By H. Young and A. M. Osman, (2007). International Migration Review. 41(4): 826-849.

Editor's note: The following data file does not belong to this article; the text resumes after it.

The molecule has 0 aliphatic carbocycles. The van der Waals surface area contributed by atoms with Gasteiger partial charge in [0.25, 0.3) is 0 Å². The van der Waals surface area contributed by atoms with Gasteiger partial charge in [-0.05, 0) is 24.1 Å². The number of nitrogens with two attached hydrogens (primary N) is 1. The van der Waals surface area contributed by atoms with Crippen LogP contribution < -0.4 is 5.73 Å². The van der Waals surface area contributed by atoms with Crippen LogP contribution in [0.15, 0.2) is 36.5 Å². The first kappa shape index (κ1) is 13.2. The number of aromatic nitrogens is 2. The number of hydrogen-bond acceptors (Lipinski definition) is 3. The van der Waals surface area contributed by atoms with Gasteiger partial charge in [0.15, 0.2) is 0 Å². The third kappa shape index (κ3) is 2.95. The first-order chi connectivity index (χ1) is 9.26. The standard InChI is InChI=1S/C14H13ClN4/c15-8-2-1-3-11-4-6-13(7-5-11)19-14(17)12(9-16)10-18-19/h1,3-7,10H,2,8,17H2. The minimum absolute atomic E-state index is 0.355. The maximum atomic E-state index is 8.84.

Labor migration and commerce between Sudan and Libya have long been features of livelihoods in Darfur. This paper describes the importance of historical trade and migration links between Darfur and Libya, and provides a background to the political and economic situation in Libya which has influenced opportunities for Sudanese migrant workers. A case study of the situation of the Darfurian migrants in Kufra (an oasis and transnational trade hub in southern Libya) illustrates how the recent Darfur conflict has affected migration patterns from Darfur and remittance flows in the opposite direction. Official estimates of Darfurian migrant workers in Libya were unavailable but were estimated to be between 150,000 and 250,000. The closure of the national border between Sudan and Libya in May 2003, largely a result of insecurity in Darfur, stopped the traffic of migrant workers between northern Darfur and southern Libya (which prevented the onward travel to Sudan of several thousand migrants in Kufra), and curtailed the well-established trade routes, communications, and remittance flows. The current limited economic prospects for migrant workers in Libya, combined with the threat of detention, difficulties of return to Sudan, and loss of contact with and uncertainty about the fate of their families in Darfur, have created a sense of despair among many Darfurians. The paper concludes with a series of recommendations to improve the conditions of the Darfurian migrants in Libya, including an amnesty for illegal migrants, and also to ease the travel of migrants, promote communications between Libya and Darfur, and support the flow of remittances.